by Matt Gray
So far during my two years of running, I've gone through four training cycles (building and preparing for a race or a featured event after a period of rest). And each one has seen an injury, or at least something painful enough to keep me off my feet for a while. My most recent focus event, the Cheyenne Mountain 50K, almost didn't happen because of this training-injury cycle.
In early April, I went out for a mellow Saturday morning run around one of the near-by lakes. But less than a mile along, a shooting pain on the outside of my knee (the notorious tell-tale sign of iliotibial band syndrome), struck. I resorted to walking for a distance and then trying a slow jog. After two or three iterations of this it was clear that the pain wasn't going away. I had over-trained, run too fast, listened to too many other people's approaches to running, worn the wrong shoes, not fueled properly ... something.
For the next ten days I tried various healing methods, including stretching, a massage roller, different shoes, and some very, very slow shuffle runs on flat dirt roads. Nothing seemed to prevail until about two weeks later when I was on the phone with my brother, griping about shoes and still not finding the right structure and balance. He stopped me mid-sentence.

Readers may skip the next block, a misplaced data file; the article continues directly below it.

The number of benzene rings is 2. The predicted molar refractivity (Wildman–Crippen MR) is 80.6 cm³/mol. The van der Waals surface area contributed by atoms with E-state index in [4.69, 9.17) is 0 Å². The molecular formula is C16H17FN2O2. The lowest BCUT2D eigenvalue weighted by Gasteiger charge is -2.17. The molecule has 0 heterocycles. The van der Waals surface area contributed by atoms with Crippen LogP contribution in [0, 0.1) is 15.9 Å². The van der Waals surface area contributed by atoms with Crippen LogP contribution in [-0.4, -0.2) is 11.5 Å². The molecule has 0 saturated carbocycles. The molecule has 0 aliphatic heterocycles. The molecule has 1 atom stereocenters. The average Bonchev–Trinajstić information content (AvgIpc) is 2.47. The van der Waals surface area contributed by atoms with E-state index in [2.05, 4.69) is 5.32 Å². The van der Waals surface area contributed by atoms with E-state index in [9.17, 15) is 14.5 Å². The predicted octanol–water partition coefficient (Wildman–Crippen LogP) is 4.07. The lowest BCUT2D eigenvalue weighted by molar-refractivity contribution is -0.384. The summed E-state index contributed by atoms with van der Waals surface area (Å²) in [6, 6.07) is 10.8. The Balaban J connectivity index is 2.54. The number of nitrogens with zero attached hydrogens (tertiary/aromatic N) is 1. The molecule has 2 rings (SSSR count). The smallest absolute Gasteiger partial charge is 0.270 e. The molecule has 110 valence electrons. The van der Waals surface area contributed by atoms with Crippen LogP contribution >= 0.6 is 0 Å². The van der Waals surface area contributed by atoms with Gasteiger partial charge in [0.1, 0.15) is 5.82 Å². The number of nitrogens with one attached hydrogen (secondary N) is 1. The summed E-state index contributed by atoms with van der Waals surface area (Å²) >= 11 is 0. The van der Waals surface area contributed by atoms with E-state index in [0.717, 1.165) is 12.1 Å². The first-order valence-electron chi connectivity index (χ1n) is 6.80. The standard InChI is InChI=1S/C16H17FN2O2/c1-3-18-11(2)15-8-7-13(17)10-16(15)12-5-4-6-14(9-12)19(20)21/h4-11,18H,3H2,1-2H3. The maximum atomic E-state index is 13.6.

"Have you gone back to your stride?"
I made excuses for a minute, bringing up all the other external factors that had caused my injury. Within moments though, the image of the tiger from Sakyong Mipham's "Running with the Mind of Meditation" arose quite strongly.
Despite writing about the other animals from this Shambala meditative practice, I had abandoned the foundational tiger practice of mindfulness and looking inward. I realized that I had not been focusing on my breath, or the appropriate 180 strides/minute for a clean mid-foot strike. Instead, I'd been tuning into podcasts and music, trying to find the perfect shoe, and worrying about which pack to buy.
The next morning I took to the trail without anything but shorts, shoes, and shirt. I focused on my breathing rhythm, my posture, my footfall ... I focused on the act of running and gliding through the world as a tiger: poised and graceful.
The pain still comes back as a shadow, my iliotibial band remains precariously tight. But when I return to my breath and mindfulness, my body relaxes, and I continue on down the trail thankful for the tiger-reminder that I am running.